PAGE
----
Hyperthyroidism – Diagnosis, Symptoms, and Treatment
What is Hyperthyroidism?
Hyperthyroidism is a medical condition characterized by the hyperactivation of the thyroid gland and excess thyroid hormone release. The thyroid gland plays a critical role in the body’s metabolism – excess thyroid hormone results in an increased metabolic rate. This leads to features such as anxiety-agitation, palpitations, tremor, weight loss, sensitivity to heat, insomnia, increased heart rate (tachycardia), and diarrhea. Severe long-term effects may include osteoporosis, cardiac arrhythmias, and heart failure.
Graves’ disease is the most common form of hyperthyroidism and is characterized by exophthalmos (bulging of the eyes), periorbital and conjunctival edema, impaired eye movement, and pretibial myxedema. It is caused by autoantibodies against the TSH receptor on the thyroid gland, which results in goiter and increased thyroid hormone release.
What Causes Hyperthyroidism?
TSH is released by the anterior pituitary, located underneath the brain in a region called the Sella turcica. TSH then enters the bloodstream and acts on TSH receptors on the thyroid gland – this stimulates the thyroid gland to release more thyroid hormone (T4).
Under normal conditions, high T4 levels feedback to the pituitary gland and signal the gland to stop releasing TSH. With less TSH stimulation, the thyroid secretes less T4.
Grave’s disease is the most common form of hyperthyroidism. In Graves’ disease, autoantibodies are formed against TSH receptors on the thyroid gland, which activate the thyroid. This results in the growth of the thyroid gland (goiter) and stimulation of thyroid hormone synthesis and secretion. The normal feedback system no longer functions in this disease.
Thyroid hormone is a significant hormone that regulates the metabolic rate – increased thyroid hormone activates metabolism and leads to weight loss, increased heart rate, heat intolerance, and palpitations.
How Common is Hyperthyroidism?
Hyperthyroidism is common in the United States and responsible for a relatively large percentage of primary care visits. The most common cause is Graves’ disease, an autoimmune disease that activates the thyroid gland. The condition often requires referral to an endocrinologist and sometimes an ophthalmology specialist.
Hyperthyroidism is more common in women than men, and Graves’ disease is more common in younger women than older women. The incidence of Graves’ disease is about 4.6 per 1000 during 10 years of observation. The prevalence of hyperthyroidism is about 1.3% and rises to approximately 5% in women of advanced age. These older women more commonly have a toxic multinodular goiter.
Signs and Symptoms
Symptoms and signs of hyperthyroidism often include:
- Shortness of breath
- Tremor (shaking)
- Unintentional weight loss
- Sensitivity to heat (heat intolerance)
- Insomnia (trouble sleeping)
- Increased heart rate (tachycardia)
- Diarrhea – increased bowel movements
Severe long-term effects of hyperthyroidism may consist of osteoporosis, cardiac arrhythmias, and heart failure.
Graves’ disease is the most common form of hyperthyroidism – it is characterized by:
- Exophthalmos (bulging of the eyes)
- Periorbital and conjunctival swelling
- Impaired eye movement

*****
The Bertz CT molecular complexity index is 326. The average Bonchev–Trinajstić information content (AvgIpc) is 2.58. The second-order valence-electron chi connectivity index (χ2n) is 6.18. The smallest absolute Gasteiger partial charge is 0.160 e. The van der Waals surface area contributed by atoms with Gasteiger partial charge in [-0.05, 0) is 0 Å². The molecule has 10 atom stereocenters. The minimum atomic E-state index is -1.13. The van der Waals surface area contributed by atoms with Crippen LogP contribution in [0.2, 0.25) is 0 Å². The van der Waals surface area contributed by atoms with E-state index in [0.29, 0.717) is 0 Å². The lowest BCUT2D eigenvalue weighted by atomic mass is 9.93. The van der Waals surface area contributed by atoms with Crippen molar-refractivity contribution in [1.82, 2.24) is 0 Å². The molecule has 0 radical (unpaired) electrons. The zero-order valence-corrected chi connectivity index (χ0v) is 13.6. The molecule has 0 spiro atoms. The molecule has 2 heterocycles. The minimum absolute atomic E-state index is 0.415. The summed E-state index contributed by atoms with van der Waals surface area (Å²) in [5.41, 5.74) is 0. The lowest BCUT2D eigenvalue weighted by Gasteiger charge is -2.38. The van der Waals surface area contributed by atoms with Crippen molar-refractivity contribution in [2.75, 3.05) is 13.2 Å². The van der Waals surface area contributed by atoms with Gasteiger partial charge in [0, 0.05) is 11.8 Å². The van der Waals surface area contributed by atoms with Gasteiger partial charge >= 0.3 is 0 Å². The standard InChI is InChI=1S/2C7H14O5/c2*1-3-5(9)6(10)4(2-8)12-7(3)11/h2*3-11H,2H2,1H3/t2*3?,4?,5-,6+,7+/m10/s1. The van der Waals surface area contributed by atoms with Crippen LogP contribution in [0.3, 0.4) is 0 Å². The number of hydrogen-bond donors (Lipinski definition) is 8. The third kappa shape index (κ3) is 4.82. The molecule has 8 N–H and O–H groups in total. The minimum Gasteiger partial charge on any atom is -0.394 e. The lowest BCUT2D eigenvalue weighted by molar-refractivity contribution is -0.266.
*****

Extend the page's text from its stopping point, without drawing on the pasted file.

- Pretibial myxedema (lower extremity swelling)
If you have exophthalmos, you might have a positive lid lag sign. Your doctor will evaluate this by having you follow their finger up and down –lid lag is present if your sclera can be seen above the iris as you look downward.
The diagnosis of hyperthyroidism is suggested based on symptoms and physical examination but typically confirmed with a thyroid-stimulating hormone (TSH) test that is low and a free T4 level that is high.
If you are not pregnant, your doctor will likely check your blood for thyrotropin receptor antibodies and order a radioactive iodine uptake test. They may also check for thyroidal blood flow on ultrasonography to distinguish Graves' disease from other hyperthyroidism causes. Pregnancy and breastfeeding are contraindications for radionuclide imaging.
Your doctor may also check basic blood tests, including a CMP (comprehensive metabolic panel) and CBC (complete blood cell count), as well as a urine drug screen.
If your heart rate is elevated, your doctor will likely obtain EKG (electrocardiogram). If you have heart failure signs, they may also order a chest x-ray and ultrasound of the heart (echocardiogram).
Hyperthyroidism Medication and Treatment
Symptoms of Graves’ disease are typically treated with beta-blockers such as Tenormin (atenolol). This is used to decrease thyroid hormone synthesis and alleviate symptoms of hyperthyroidism.
Definitive treatment of hyperthyroidism requires radioiodine ablation or surgery.
- Ross DS, Burch HB, Cooper DS, et al. 2016 American Thyroid Association Guidelines for Diagnosis and Management of Hyperthyroidism and Other Causes of Thyrotoxicosis. Thyroid 2016; 26:1343. - https://www.ncbi.nlm.nih.gov/pubmed/27521067
- Singer PA, Cooper DS, Levy EG, et al. Treatment guidelines for patients with hyperthyroidism and hypothyroidism. Standards of Care Committee, American Thyroid Association. JAMA 1995; 273:808. - https://jamanetwork.com/journals/jama/article-abstract/389711
The above information is an educational aid only. It is not intended as medical advice for individual conditions or treatments. Talk to your doctor, nurse or pharmacist before following any medical regimen to see if it is safe and effective for you.